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J. L. Knox, Second's Mentor, Defends Use of Huddle System --Says That Huddle Gives Offense Greater Versatility

NO WRITER ATTRIBUTED

"There is absolutely no ground for intelligent condemnation of the huddle system of giving signals," said J. L. Knox '98, coach of the University football seconds in an interview with a CRIMSON representative yesterday. "Those who criticise it base their arguments either on the manner in which poorly coached teams execute the huddle, or on facts for which the huddle is not responsible. The huddle system is a perfectly natural development from the continuous battle between the offense and the defense which has characterized football since its beginning.

Offense Develops Shift

"About 1908 some of the better coaches realized that it was possible to use a scientifically planned offense in such a way as to capitalize weakness indicated by the defensive team whereby the defensive team was individually or collectively out of position. Percy Haughton was one of the first to recognize this fact and for years remained in advance of other coaches by planning plays to utilize any error in the opponents' defense. Other coaches gradually appreciated and duplicated his methods. This very naturally resulted in various coaches so planning and teaching defense that these weaknesses ceased to exist, and they even went so far as to have defensive players deliberately make it apparent that they were out of position, in order to invite the offense to strike apparent weaknesses only to find that the weakness was not real when the play was actually under way. It is obvious, therefore, that the power of the offense in 1908 consisted largely in the quarterback guessing a play. Then followed the period of a definite, scientifically planned offense. Finally the development of defense nullified these scientific methods of play selection. To put the offense again in the ascendancy, various coaches developed shift plays in order to compel the defense to change its alignment after being prepared to meet the offense which threatened before the shift took place.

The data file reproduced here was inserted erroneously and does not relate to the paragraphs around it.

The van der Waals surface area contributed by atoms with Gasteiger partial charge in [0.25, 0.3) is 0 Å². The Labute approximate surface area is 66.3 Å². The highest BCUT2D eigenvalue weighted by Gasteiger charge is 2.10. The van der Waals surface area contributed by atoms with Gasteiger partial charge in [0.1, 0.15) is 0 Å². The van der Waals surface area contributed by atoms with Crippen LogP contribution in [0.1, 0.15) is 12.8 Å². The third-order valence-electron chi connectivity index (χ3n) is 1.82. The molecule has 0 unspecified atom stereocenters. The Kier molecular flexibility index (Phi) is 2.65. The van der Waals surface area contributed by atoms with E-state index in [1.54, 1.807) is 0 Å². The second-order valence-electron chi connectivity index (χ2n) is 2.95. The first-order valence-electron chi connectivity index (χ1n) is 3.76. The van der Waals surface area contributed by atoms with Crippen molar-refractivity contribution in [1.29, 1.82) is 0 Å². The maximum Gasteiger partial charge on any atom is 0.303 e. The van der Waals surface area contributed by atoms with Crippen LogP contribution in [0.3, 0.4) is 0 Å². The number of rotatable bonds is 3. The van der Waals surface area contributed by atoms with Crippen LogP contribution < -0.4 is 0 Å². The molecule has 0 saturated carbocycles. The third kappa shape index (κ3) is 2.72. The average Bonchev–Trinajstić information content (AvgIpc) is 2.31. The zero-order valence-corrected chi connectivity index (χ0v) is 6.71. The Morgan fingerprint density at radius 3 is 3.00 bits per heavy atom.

"As time went on the defense again learned to shift with the offensive team and not leave dangerous openings which the offense could capitalize. It then became necessary for the offense to evolve some other method of keeping the defense in doubt as to the real intent of the attack, and the huddle was a very natural answer to this problem. From the huddle a team can come out into any one of a multitude of formations the exact nature of which is concealed from the defense until almost the instant when the ball is put in play. This result could not be achieved if the team made all its moves from a standard formation, because the defense could move with, and as fast as the offense.

Huddle Insures Team of Signals

"There are other features of the huddle which are of great value to the team which has the ball. It assures that the signal will be understood by the whole team. It allows for slight modifications in the plays to take advantages of weakness in the defense. Furthermore it allows men to be shifted in the lineup without attracting the attention of the defense, thus making better use of the available weapons in a perfectly legitimate manner.

Huddle Does Not Slow Up Game

"Those who criticise the huddle should not base their criticism on the performance of poorly coached teams. A properly coached team huddles within three-yards of the ball and leaves the huddle fast. While they are in the huddle the quarterback is the only one to speak, and he merely gives the signal. Records show that the average number of plays in a game is as great with the huddle system as it was with the old system of calling signals, so the huddle does not slow up the game. As for stalling, the referee is near enough to know what goes on in the huddle, and if he lets a team hold a town meeting in their huddle, it is his responsibility and no fault of the huddle system.

"The huddle is a perfectly proper and sportsmanlike means of introducing into the game the element of surprise, without which it would be stupid beyond words. The spectators for whom the game is made interesting ought certainly to be the last to complain if a few moments are required to set the stage for the thrill producers. Until a better means of achieving surprise is evolved, the huddle has come to stay."

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